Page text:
Bonsai

Portulacaria crassula loses leaves

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Question: Portulacaria crassula loses leaves

good morning, I recently bought this bonsai but for a few days he made a strange muffle on the ground and he loses a few leaves, I keep it at home on the table in front of the French window in the room, I think it gets enough light and I also water it by immersing it in its saucer full of water about 1 or 2 times a week when the soil is dry both below and above, I feed it every 10 days ... where am I wrong? I'm desperate, my first bonsai died of a mushroom, I would not like to repeat the experience…


Answer: Portulacaria crassula loses leaves

Dear Geneva,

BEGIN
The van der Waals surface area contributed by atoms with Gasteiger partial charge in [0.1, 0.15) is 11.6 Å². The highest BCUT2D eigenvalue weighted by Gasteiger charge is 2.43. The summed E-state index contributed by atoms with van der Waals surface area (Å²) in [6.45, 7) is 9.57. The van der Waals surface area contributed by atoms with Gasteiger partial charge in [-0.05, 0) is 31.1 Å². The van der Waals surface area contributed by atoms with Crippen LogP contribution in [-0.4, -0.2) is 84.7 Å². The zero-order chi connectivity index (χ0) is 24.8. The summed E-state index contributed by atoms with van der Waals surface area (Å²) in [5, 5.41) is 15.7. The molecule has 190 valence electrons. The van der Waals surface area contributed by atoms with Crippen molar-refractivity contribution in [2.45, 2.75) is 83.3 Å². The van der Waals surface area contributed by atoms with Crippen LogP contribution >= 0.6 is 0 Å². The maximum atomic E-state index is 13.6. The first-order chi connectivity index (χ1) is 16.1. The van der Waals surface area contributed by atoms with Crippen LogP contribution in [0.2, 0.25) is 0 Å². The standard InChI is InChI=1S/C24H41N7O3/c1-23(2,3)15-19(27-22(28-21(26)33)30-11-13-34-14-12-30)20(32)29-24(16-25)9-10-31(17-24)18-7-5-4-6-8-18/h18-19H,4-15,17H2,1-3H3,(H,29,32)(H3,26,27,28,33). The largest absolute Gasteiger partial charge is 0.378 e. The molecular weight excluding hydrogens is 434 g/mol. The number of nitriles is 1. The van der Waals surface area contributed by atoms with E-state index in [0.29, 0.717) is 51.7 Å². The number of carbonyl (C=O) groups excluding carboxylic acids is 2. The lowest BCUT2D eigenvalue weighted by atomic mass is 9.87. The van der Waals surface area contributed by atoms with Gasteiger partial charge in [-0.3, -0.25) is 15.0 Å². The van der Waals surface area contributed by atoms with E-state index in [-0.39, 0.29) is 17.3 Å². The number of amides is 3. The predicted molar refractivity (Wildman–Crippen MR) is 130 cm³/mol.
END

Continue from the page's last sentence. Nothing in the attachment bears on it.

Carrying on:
the portulacaria afra is a succulent, belonging to the succulent family, in fact two different species are sold as bonsai, both with the name of portulacaria bonsai, or the portulacaria afra, and the crassula portulacea; they are both very similar, they are succulents, originating in Africa. They are resistant and vigorous plants, which can also live in fairly cold areas, with lows close to zero (or even less if properly cultivated), and also in places that are not excessively bright. Probably yours is getting sick due to excessive watering, in fact these plants, in the months characterized by short days, must remain in an almost completely dry soil, to be bathed only sporadically; while more regular watering must be provided in the months with long days, such as the spring and summer months. In fact, the best place to grow these bonsai trees would be the terrace, in a semi-shaded area, with a few hours of direct sun per day, possibly not during the hottest hours. During the winter they may need protection, even when the pot is placed near the walls of the house, in an area sheltered from the wind; a layer of non-woven fabric, which keeps the frost away, may be sufficient; in this case the plants will water only from April to September-October. Portulacaria bloom in late winter, but flowering does not occur if the plants are constantly grown in the heat, or in the apartment. Supply a fertilizer for succulent plants, low in nitrogen, from April to September, every 20 days approximately; and uses, for cultivation, a very porous and very well drained soil, consisting largely of lapillus or pumice stone.

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